U.S. Court Issues Permanent Injunction Order Compelling Apple to Offer Alternative Payment Options

By Bill Toulas / September 11, 2021

The U.S. Federal Court in the Northern District of California has issued a permanent injunction which compels Apple to open up its payment options for all software distributed through the App Store, essentially giving up its 30% cut. This is the first major result in the legal battle between Epic Games and Apple, which erupted after the former decided to unilaterally direct users to its own payment channel and the latter terminated their developer account and removed its software from the App Store.

The key part in the one-page injunction is the following:

Apple Inc. and its officers, agents, servants, employees, and any person in active concert or participation with them, are hereby permanently restrained and enjoined from prohibiting developers from:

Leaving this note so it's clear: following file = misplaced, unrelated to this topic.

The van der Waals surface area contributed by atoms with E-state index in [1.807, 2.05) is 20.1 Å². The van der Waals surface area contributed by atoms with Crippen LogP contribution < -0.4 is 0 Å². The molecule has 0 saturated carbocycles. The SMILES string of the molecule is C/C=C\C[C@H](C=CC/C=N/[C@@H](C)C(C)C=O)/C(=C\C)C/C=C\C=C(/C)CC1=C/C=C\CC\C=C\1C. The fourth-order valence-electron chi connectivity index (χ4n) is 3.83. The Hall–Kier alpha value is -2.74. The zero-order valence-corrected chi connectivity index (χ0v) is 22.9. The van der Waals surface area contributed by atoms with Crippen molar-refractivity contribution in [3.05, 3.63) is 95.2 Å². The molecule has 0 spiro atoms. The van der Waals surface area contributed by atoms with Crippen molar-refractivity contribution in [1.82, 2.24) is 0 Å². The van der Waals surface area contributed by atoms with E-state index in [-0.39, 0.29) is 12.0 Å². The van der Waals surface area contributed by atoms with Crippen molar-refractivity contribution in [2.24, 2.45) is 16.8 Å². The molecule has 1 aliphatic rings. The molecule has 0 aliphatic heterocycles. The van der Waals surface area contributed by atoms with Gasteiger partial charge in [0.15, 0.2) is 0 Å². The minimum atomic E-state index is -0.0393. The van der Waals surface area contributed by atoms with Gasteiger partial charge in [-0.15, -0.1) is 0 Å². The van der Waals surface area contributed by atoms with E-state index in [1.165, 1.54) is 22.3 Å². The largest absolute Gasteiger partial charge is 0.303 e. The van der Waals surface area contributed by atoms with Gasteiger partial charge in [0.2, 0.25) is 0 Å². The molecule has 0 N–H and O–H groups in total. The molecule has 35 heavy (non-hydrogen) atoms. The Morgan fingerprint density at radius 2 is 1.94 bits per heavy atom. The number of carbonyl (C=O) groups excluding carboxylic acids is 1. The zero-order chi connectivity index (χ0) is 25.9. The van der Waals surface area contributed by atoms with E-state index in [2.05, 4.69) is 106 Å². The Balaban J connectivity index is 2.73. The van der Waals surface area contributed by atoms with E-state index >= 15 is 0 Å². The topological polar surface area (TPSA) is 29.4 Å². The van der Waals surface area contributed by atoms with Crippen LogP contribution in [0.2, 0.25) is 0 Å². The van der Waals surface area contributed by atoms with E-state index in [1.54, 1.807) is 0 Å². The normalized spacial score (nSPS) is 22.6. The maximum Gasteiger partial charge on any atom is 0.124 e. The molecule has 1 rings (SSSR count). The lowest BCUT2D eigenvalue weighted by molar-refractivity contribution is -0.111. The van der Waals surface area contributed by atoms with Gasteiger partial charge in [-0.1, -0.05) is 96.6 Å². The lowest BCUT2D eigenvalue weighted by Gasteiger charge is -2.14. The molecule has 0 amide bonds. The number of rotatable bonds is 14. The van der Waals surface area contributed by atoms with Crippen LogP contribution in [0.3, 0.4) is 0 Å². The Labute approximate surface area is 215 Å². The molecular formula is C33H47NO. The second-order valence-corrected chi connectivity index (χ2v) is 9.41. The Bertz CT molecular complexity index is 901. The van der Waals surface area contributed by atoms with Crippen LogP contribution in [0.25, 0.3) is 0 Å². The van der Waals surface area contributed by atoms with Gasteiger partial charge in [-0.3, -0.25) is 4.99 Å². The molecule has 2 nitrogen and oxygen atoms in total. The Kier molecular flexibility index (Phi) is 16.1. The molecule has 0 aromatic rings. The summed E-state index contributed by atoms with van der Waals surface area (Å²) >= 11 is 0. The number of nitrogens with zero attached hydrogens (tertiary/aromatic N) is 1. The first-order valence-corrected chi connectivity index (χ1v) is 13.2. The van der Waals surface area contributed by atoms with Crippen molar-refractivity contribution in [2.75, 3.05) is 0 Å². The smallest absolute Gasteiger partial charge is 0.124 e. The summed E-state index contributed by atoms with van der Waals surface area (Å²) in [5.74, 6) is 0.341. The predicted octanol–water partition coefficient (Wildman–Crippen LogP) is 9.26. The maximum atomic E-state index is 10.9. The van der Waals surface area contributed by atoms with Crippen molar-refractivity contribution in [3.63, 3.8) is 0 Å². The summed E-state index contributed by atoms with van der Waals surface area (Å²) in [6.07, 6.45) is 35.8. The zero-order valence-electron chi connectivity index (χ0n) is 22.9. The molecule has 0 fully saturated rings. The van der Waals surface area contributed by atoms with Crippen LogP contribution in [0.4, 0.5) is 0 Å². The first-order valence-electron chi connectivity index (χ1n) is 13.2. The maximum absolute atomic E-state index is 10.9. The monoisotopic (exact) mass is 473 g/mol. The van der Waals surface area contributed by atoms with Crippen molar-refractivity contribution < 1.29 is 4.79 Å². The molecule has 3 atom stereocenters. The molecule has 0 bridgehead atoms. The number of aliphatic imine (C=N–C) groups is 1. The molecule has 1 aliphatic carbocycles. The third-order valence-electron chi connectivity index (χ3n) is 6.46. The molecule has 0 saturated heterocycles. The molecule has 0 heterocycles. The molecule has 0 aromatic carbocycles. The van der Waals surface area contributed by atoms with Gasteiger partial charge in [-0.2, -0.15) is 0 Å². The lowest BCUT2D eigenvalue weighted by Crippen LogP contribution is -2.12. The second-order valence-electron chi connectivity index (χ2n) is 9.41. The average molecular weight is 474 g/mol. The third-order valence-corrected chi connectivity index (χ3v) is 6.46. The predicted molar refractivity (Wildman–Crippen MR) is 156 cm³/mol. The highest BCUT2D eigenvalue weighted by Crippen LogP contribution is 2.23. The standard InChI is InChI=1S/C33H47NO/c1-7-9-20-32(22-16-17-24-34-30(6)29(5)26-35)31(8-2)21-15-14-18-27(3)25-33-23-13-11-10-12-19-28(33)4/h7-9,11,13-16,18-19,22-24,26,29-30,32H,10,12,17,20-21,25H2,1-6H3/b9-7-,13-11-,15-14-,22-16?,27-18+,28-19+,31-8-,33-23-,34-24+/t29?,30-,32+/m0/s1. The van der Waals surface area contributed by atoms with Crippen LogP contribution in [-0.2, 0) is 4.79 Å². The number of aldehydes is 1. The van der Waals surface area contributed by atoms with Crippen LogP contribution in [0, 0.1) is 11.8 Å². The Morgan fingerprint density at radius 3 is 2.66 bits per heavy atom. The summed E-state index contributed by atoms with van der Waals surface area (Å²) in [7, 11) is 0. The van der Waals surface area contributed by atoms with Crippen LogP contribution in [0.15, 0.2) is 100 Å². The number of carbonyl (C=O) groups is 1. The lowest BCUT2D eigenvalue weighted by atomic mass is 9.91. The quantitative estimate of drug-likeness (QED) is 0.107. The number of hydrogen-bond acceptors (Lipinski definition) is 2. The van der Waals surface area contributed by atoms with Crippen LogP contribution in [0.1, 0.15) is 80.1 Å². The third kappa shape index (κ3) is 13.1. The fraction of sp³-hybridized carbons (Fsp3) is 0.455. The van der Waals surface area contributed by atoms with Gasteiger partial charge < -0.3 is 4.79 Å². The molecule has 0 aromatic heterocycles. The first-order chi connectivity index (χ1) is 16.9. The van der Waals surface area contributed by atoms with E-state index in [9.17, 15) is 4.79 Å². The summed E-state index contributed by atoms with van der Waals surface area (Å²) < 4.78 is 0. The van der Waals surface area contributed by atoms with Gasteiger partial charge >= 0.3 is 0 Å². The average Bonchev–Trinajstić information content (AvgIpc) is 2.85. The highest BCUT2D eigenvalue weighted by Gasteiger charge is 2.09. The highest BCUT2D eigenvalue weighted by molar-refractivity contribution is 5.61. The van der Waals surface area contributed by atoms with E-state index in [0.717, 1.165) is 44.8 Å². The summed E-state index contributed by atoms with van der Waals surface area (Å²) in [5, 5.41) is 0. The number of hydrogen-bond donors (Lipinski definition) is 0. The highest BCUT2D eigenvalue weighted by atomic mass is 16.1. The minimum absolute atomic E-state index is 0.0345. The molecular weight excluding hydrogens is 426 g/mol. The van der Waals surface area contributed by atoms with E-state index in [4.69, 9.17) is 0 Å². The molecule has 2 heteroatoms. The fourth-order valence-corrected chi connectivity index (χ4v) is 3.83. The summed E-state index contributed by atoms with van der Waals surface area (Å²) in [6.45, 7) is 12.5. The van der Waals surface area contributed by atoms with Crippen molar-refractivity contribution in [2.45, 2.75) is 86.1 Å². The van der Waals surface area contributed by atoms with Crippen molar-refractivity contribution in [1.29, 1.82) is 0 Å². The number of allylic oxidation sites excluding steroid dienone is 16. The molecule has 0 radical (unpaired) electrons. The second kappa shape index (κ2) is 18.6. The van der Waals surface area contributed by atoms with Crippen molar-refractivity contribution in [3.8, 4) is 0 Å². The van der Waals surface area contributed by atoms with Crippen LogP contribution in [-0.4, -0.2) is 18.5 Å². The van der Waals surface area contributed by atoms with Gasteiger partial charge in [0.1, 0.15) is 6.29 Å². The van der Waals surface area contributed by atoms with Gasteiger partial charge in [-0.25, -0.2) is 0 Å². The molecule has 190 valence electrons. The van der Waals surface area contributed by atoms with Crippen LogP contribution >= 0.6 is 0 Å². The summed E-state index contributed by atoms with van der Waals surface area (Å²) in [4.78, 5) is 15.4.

One of Epic’s requests that the judge, Yvonne Gonzales Rogers, didn’t approve, was to forbid Apple from charging commissions when its payment system is used, so the company may continue to get its cut. The same applies to forcing Apple to allow third-party stores in the iOS, so that’s not happening either. Apps that are ready to provide their own payment portals right away may benefit for a while based on the ruling, but what happens in the long term remains to be seen.

On the aspect of proving that Apple follows a monopolistic approach in its business strategy and abuses its position in the market, which was Epic’s main goal, the judge stated that “Success isn’t illegal, and having extraordinarily high profit margins isn’t proof of antitrust conduct.” Also, Apple’s mobile gaming transaction market share of 55% was characterized as considerable, but not dominating.

In summary, the ruling is somewhat hollow, and Apple’s legal team will certainly go for an interpretation that suits the company's interests, which is to change almost nothing in the way the App Store works. Some media are presenting it as a win for Epic, but in reality, it’s far from it. What law experts comment on the ruling is that the problem lies in the antiquated nature of antitrust laws, so the solution cannot come in courts but law-making halls.

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